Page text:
Access BlueSnap’s worldwide network of banks through a single global payment solution. You don’t need to manage multiple integrations and source local acquiring banks. Plus, we take care of the necessary updates and compliance requirements.
Increase successful transactions and reduce costs with local acquiring in more than 40 countries and Intelligent Payment Routing.
More ways to pay, more ways to profit. Accept more than 100 currencies and 110 payment types, including popular eWallets like Apple Pay, Google Pay and PayPal.
Multi-currency reconciliation doesn’t have to be hard. BlueSnap can payout into your account in 100+ currencies, 16 like-for-like.
If you’re processing cross-border payments via banks, you need to form a relationship with a new bank in every region you enter. That means much more work on your end, without the ease of a centralized integration.
With BlueSnap, you gain immediate access to one of the largest networks of acquiring banks anywhere — no work required.
When it comes to cross-border payments, BlueSnap’s platform dramatically outperforms competitors like Stripe and Braintree for one simple reason: you gain all of these benefits and can process payments in every corner of the world with one account and one integration.
Other solutions require you to set up separate accounts and integrations for every region in order to benefit from local payment processing. BlueSnap’s single integration has everything you need for cross-border payments built in, including local bank relationships, local payment types, local currencies and more.
Cross-border payments are any exchanges of money that cross the border of a country or region, starting in one jurisdiction and ending in another. For smooth international payments, the payment provider must partner with numerous acquiring banks around the world. The provider can then route payments to banks more likely to approve them, such as those within the card’s issuing country or region.
Every payment goes through a complex journey. This illustration depicts a typical journey for a card purchase, though the journey is comparable for other payment types as well.
Cross-border payments occur when the merchant’s acquiring bank/processor and the shopper’s issuing bank are in different countries or regions. In this depiction of a typical card purchase, you can see where the geographies differ.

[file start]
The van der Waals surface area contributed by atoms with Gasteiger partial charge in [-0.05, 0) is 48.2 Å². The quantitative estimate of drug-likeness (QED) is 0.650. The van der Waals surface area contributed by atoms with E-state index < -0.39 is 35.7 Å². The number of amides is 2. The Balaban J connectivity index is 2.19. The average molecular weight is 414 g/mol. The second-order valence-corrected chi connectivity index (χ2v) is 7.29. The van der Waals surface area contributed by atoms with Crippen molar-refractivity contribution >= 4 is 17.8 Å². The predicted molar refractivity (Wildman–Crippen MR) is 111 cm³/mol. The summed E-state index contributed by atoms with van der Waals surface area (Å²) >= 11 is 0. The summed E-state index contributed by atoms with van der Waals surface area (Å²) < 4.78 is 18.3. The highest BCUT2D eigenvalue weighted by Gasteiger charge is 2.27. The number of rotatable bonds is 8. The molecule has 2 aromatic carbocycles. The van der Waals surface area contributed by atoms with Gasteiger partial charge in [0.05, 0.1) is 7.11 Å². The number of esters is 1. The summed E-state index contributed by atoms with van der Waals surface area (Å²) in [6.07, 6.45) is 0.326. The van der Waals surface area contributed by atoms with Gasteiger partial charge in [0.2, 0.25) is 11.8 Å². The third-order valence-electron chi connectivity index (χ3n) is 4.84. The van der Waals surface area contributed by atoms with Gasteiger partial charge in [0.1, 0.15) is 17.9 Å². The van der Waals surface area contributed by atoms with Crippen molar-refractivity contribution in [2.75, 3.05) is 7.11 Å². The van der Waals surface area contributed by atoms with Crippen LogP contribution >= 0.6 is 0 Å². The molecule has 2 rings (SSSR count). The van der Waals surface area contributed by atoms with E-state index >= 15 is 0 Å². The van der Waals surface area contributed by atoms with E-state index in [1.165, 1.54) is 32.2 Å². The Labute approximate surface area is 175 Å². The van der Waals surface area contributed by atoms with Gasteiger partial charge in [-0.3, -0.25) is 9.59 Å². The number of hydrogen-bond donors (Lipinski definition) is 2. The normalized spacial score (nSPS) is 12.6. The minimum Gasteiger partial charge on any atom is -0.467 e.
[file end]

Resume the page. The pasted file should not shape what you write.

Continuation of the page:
And all of this happens in about a second.
While the process is the same for cross-border payments, they can encounter more complexities. For example, cross-border payments are more likely to:
The best way to avoid those obstacles is by working with a payment processor that can work with multiple acquiring banks to route the payment locally.
For instance, BlueSnap’s technology considers the card type, where it was issued, the currency and the transaction amount. Based on that data, the transaction is routed to a bank that will regard the transaction as local and have the highest likelihood of approval. With a network of 30+ worldwide banks, BlueSnap can localize most payments. We call this Intelligent Payment Routing.
Cross-border payments can take any of the same forms as domestic payments, from eWallets and card payments to bank transfers. It’s important to be able to accept all types of payments, including types native to particular countries you are operating in. That way, customers from around the world find it easy to pay. Shoppers in different countries also have different purchasing habits, such as on mobile vs. laptop.
Perhaps the most traditional form of cross-border payment is an online card payment. This is a transfer of money via a card issued by a financial institution, typically a bank, that gives an individual access to their own funds or a line of credit.
In cross-border payments, card transactions must consider where the card was issued, the FX fee, and currency conversion fees, the potential that the card is being used for fraud and so on.
Bank transfers are a direct electronic relay of money from one bank account to another. They are processed within 24 hours. Because this form of transfer is largely dependent on the banks involved, fees applied and transactions declined typically come from the banks themselves.
eWallets, or digital wallets, are a type of software that stores an individual’s payment information for multiple payment methods and platforms. They are often used for mobile payment systems, such as smartphones or tablets. Their goal is to eliminate the need to carry a physical wallet.
For cross-border payments, eWallets function much the same as they do for domestic payments — as long as your payment processor is localizing the transaction. Otherwise, fees may apply.
As international commerce grows, B2B cross-border payments are vital, but they often lag behind B2C payments in terms of customer experience, transaction speed, amount of manual effort required and more. B2B companies that choose a payment processor optimized for cross-border transactions have seen a 25% uptick in conversion rates.